Friday, May 27, 2022

U.S. Will Send 560 Troops to Iraq

BAGHDAD – United States defense secretary Ash Carter announced on Monday that the U.S. will be sending 560 troops to help combat Islamic State (ISIS) militants in the city of Mosul. Mosul is the capital of Nineveh province and the second largest city in Iraq. Many consider it to be a very strategic point in the battle for power in the Middle East.

ISIS in Mosul

ISIS has controlled Mosul since June 2014; what was once a rich, vibrant city full of history is now a shell of its former self. ISIS occupation has reduced the population from 2 million to around 700,000. Numbers continue to dwindle as civilians attempt to escape from the city. The majority of the remaining inhabitants are Sunni Muslims – other religious minorities like Christians and Yazidis have been forced to flee the city.

Black and white picture of a sacred shrine on top of a hill.
The Tomb of Jonah was a sacred site for Muslims and Christians in Mosul. It was destroyed by ISIS in 2014.
Photo: Library of Congress


ISIS has ruled Mosul with an iron fist. For the past two years, it has banned prayers on Eid al-Fitr, claiming that the celebrations marking the end of Ramadan, the Islamic month of fasting, are not part of the religion that it practices, though Eid celebrations are seen as extremely important by many Muslims. These decrees come on top of the ethnic cleansing and destruction of ancient artifacts that ISIS is well known for.



Reclaiming Territory

Until several weeks ago, the situation in Mosul was looking dire. It was predicted that, without foreign aid, the offensive against the ISIS-held city would likely fail. However, on July 9th, Iraqi forces were able to reclaim the Qayyarah airfield in Nineveh province. The air base is a strategic location from which Iraqi resistance forces can wage their attack on Mosul.

A man sitting in a military vehicle flying the Iraqi flag in the desert
The Qayyarah airfield is a strategic location for Iraqi resistance troops. Photo: dailymail


This news came just weeks after the city of Fallujah in Western Iraq was liberated from ISIS, and this turn of events has made the Iraqi government hopeful that it can reclaim the city of Mosul from Islamic State militants.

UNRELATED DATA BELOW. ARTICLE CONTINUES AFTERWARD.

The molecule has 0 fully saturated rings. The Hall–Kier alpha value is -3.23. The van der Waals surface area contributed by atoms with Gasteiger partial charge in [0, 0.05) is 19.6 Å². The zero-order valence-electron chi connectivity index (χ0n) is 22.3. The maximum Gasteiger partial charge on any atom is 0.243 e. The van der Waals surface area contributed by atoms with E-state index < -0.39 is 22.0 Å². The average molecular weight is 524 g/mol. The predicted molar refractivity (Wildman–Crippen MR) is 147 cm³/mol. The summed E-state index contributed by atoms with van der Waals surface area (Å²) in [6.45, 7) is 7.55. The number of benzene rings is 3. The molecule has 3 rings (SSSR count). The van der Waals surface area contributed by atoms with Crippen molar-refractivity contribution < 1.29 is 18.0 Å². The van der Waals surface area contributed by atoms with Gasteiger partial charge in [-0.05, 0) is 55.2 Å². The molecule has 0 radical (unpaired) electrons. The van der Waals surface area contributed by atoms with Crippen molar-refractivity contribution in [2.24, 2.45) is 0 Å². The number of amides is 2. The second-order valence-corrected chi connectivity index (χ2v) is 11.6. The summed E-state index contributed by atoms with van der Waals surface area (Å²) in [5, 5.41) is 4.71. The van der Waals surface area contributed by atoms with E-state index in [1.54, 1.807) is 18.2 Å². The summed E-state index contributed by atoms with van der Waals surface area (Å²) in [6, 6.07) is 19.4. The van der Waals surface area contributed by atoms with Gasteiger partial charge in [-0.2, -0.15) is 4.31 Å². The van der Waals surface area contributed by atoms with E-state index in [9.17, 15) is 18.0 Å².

These strategic gains have come after what has been a long and gruelling offensive for Iraqi troops. Because of the unstable political climate in Iraq, its military has been underprepared and understaffed to deal with the campaign against ISIS; American commanders predicted earlier this year that, without U.S. aid, the offensive against Mosul would be unsuccessful. In an effort to make good on Obama’s promise to destroy ISIS, United States troops have been ferrying food and equipment to resistance fighters for some time now.

United States will Send More Troops to Iraq

On the heels of the recapture of Fallujah and the Qayyarah air base, The United States has agreed to send more troops to help liberate Mosul. By providing infrastructure and logistical assistance at the Qayyarah air base, it is hoped that U.S. troops will be able “to establish a logistics and air hub in the immediate vicinity of Mosul under the control of the Iraqi security forces,” said defense secretary Carter.

Mr. Carter made the announcement at the Baghdad airport on Monday as he was addressing troops. The additional troops will bring the official number of Americans in Iraq to about 4,600, though other estimates suggest that it may be closer to 5,000.'
Phoebe Harnish
When she's not writing, you can usually find Phoebe making music, reading, or enjoying the great outdoors. Phoebe studies literature and linguistics at a small liberal arts college in Pennsylvania.


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